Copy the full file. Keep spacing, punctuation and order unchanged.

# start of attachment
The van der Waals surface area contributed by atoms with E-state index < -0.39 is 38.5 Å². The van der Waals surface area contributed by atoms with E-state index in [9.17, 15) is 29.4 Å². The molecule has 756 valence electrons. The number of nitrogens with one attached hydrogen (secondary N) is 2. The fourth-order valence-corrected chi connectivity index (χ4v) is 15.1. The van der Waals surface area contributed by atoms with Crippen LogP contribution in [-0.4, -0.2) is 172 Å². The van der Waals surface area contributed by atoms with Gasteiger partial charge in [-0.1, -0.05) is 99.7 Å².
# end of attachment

The van der Waals surface area contributed by atoms with E-state index < -0.39 is 38.5 Å². The van der Waals surface area contributed by atoms with E-state index in [9.17, 15) is 29.4 Å². The molecule has 756 valence electrons. The number of nitrogens with one attached hydrogen (secondary N) is 2. The fourth-order valence-corrected chi connectivity index (χ4v) is 15.1. The van der Waals surface area contributed by atoms with Crippen LogP contribution in [-0.4, -0.2) is 172 Å². The van der Waals surface area contributed by atoms with Gasteiger partial charge in [-0.1, -0.05) is 99.7 Å².